Recent reports of migrants crossing the English Channel in small boats have reignited a debate about unauthorised migration and asylum seeking in the UK.
On 4 October 2020, the Home Secretary, Priti Patel, made a speech in which she committed to reforming the UK’s asylum system.
This commentary reviews what is known about migrants crossing the English Channel in small boats.
How many migrants have crossed the English Channel in small boats?
The Home Office does not regularly publish a running total, though it has relevant administrative records and occasionally releases figures.
The most recent official figures comes from Abi Tierney, the Director General of UK Visas and Immigration (UKVI). In oral evidence to the Home Affairs Committee on 3 September 2020, Tierney stated that 5,000 people had crossed the English Channel in small boats in 2020. Of these, 98% claimed asylum once in the UK.
A second official count is found in a letter of 2 September 2020 from the Home Secretary to the Home Affairs Committee. It states that from 1 January 2018 to 30 June 2020, around 4,600 people had been “detected” attempting to enter the UK clandestinely by small boat, with around 2,500 detected in 2020 up to 30 June. Unlike the number provided by the Director General of UKVI, this count does not include people detected in July and August. This suggests that 2,500 migrants were detected in July and August. The number of people detected are broken down by quarter (Figure 1). These numbers refer to both people detected at sea and brought to the UK, as well as those detected within the UK where authorities believed individuals arrived by small boat, even if no boat was found. They do not include those who were prevented from departing France, or who were intercepted by French authorities and returned to France.
Although the number of people detected crossing the English Channel has increased, with a large majority of these people claiming asylum once they reach the UK, the overall number of people seeking asylum in the UK fell considerably in 2020, probably because of the closure due to the Covid-19 pandemic of other routes, such as air and road (Figure 1).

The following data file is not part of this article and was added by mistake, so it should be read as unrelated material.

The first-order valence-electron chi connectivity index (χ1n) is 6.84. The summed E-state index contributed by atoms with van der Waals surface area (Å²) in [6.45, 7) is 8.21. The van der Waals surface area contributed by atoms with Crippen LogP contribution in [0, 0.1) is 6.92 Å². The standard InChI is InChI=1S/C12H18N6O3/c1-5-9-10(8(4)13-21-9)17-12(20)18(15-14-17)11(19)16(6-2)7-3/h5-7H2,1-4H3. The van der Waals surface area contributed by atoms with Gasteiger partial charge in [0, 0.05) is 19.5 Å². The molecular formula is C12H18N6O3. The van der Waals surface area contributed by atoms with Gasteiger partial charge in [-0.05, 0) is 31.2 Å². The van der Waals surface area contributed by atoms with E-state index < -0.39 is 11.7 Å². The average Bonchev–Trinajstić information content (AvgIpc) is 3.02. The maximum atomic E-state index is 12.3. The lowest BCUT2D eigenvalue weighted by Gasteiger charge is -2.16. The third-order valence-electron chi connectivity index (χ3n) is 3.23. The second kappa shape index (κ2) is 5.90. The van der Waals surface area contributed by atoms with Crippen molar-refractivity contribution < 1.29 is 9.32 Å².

Why are migrants crossing the English Channel in small boats?
Reports of migrants attempting to enter the UK clandestinely by crossing the Channel go back a long way. In 1999, the Red Cross built the Sangatte refugee camp near Calais, in response to asylum seekers fleeing conflict in the Balkans and elsewhere collecting near to the Eurostar tracks. The camp was closed in 2002, but some asylum seekers remained there, and the area continued to attract migrants planning to reach the UK, with many sleeping rough.
The problem rose to prominence again in 2014. At that time, the focus was on migrants attempting to enter the UK without authorisation by stowing away on ships, such as passenger ferries, and on trucks, cars and trains passing through the Channel Tunnel.
Since 2014, the UK has strengthened its security at the French-UK border, including through border controls – known as ‘juxtaposed controls’ – at French and Belgian ports. In October 2016, the Calais migrant camp, known as the ‘Calais Jungle’, which had grown since the closure of the Sangatte refugee camp, was cleared. At that time, the Jungle was estimated to be home to seven thousand migrants.
Despite the closure of Sangatte to prevent Eurostar stowaways, and the clearance of the Calais Jungle to prevent lorry and ferry stowaways, crossings continue, having been recorded regularly since late 2018. Campaigners argue that this is because people seeking asylum have little choice but to enter the UK irregularly and via clandestine means, as there are no safe and legal alternatives. It is not possible to apply for asylum from outside the UK.
The representative to the UK of the United Nations High Commissioner for Refugees has stated that more stringent controls on road travel, and the coronavirus pandemic, have had the effect of closing off lorry and air routes to the UK, leading to more people using alternative means – such as crossing the Channel in small boats. This is supported by the fact that a rise in small boat crossings has coincided with a fall in the overall number of people seeking asylum.